The Cultural Revolution

SUBHEAD: There is something satisfying about hanging the dictator in the public square, but not so about burning nonbelievers at a stake. By Juan Wilson on 3 October 2011 for Island Breath - ( Image above: Poster for movie "Turn on, Tune In, Drop out". A phrase coined by Timothy Leary and inspired by Marshall McCluhan. From ( I think that James Kunstler's article "Here Comes the OWSers" is essentially correct. He is on target identifying the Occupy Wall Street demonstrations spreading across the country as a movement of dissatisfaction that is deeper and wider than most (especially the corporate media) understand. This "American Fall" is as profound as the "Arab Spring". The young are realizing that they have not been prepared for, or been given a share of, the future they have inherited. The sooner those who govern and "represent" us realize this and accept going after those most culpable of cheating them out of their lives the better. I take exception to two thrusts in Kunstler's essay. Potbellied Hippies First is that Kunstler thinks the guilt is generational; meaning that it is because one was a "baby boomer" (born ~1946-1964) that distinguishes the innocent from the guilty in this sorry affair of greed and gluttony. I happen to think the guilt is cultural. By that I mean that there was a genuine counter-culture generation that spanned from the Beatnik era through the Hippie era (~1955-1975) that rejected the suburban consumerist values which Kunstler also condemns. That counter-culture was truly pointing to a way forward. That is not to say there were not imitators, posers, hangers-on and pretenders amongst the counter-culture of the time. There were and worse (i.e. Charles Manson). But the Manson Family was not the spirit or meaning of the time. More to the point was Alan Bates and The Farm ( That is where we are going, despite the interruption of the Ronald Reagan '80s, the Clinton '90s and Bush '00s. I think John Michael Greer, the Arch Druid of North America and another of our favorite observers of the scene, hit the mark with his "How Not to Play the Game" ( In that article he identifies the era of late 1960's to the mid 1970's as the peak of interest in "appropriate technologies" for dealing with the future we now face (think of the paper version of the Whole Earth Catalog). Then many knew that we had a chance to curb population, energy consumption and environmental degradation. Too few people acted on it. So Jimbo - don't blame the real hippies. They were onto something with their mantra, "Tune in, Turn on and Drop out" - Timothy Leary, 1967. Secondly, Kunstler seems to delight in the possible crucifixion of the banksters, especially Lloyd Blankfein, Jamie Dimon, Brian Moynihan and Angelo Mozilo. He imagines that if Eric Holder at the Justice Department doesn't wake-up that the Occupy Wall Street crowd will throw a nylon rope over a lamppost for each of them. I really not a fan of mob rule (which even true non-representative democracy can descend into). Often unspeakable things are done in the name of justice, or social improvement. I'm sure the crowd in Milan were cheered by the sight of Mussolini hanging in the street in the spring of 1945, but let's hope that that is not the priority of the people facing down the financial oligarchy of America. Not long after that Premier Stalin used the might of the Red Army to eliminate millions of peasants in Soviet Union living and farming their own land to create the industrialized Communist collective agricultural farms that failed so badly. I'm old enough to remember the Chinese Cultural Revolution of the 1960's. That was Moa Zedong's attempt to hold true to the socialist revolution and reject the bourgeois elements desire of capitalist urbanism. His effort was reduced to the gangsterism and a anti-intellectual class struggle not unlike the Cambodian Civil War (1970-75) between the communist Khmer Rouge and their government. That struggle resulted in "The Killing Fields" - a time when teenage gangs would execute a teacher or civil servant because of their education. The mere fact they wore glasses might be enough to condemn them. What I fear most in the wake of a class war in the United States is the kind of populist jingoism driving the Republican party these days fed by intolerance, fear, and religious zeal. .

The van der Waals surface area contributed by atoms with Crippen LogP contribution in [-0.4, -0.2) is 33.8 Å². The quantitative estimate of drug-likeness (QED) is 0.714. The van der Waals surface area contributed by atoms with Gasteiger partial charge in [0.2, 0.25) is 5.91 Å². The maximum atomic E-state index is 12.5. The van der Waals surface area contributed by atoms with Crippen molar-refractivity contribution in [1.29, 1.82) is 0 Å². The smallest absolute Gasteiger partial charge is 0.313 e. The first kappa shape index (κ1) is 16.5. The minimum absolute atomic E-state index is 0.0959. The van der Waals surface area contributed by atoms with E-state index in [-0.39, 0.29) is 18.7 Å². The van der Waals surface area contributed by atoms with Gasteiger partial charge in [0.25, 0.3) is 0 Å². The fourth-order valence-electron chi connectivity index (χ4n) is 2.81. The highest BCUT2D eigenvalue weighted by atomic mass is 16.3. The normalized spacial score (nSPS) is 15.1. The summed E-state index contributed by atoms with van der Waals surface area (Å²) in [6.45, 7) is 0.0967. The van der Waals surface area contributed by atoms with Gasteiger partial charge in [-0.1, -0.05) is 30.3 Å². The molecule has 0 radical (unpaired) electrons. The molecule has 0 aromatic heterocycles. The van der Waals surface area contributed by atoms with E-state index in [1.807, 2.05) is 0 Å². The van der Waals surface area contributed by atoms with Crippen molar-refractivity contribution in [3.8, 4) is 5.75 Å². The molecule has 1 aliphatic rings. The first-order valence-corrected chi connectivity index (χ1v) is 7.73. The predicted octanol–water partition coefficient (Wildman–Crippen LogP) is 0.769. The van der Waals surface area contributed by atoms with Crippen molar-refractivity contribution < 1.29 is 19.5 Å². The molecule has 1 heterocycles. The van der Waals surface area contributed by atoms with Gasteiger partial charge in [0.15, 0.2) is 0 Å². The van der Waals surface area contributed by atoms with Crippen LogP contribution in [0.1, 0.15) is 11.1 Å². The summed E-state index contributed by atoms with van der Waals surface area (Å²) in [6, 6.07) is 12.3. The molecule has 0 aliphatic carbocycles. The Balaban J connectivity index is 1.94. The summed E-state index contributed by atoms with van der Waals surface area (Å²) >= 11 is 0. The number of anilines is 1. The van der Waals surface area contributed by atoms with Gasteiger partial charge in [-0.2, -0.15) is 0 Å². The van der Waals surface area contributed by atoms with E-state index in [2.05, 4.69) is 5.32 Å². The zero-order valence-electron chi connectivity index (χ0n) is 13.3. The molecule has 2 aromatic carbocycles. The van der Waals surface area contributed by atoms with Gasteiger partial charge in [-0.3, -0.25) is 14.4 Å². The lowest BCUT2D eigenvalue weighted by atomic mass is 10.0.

Anonymous said...

I'm beginning to wonder if greed is like alcholism; not really a moral failing but a real disease. Thanks for pointing out there are still a number of us refugees from the 60's who do not own banks or work on Wall St. I take some refuge in the fact that our generation while certainly having ongoing and growing impact was not about to solve ongoing human insanity of wars, racism, theft etc., that have persisted for millions of years, in our lifetime. We have all been waiting 40 years now for that 100th monkey effect of concerned awareness to jell and take action. I wish that instead of now in Wall St where it just may have happened; it had happened 10 years ago before we murdered a million Iraqis. It seems economics motivate us more than bloodshed or maybe its just that Wall St. is easier to take than the pentagon?
Kelly Ball

Anonymous said...

glad you also caught that "nylon cord" quip of kunstler. when i read that i also had an immediate and negative reaction. WTF, Kunstler? Sadly typical of his often insightful, but also too often hysteric, with a nasty twist thrown in for bad measure. "Grow up, Jimmy K!"

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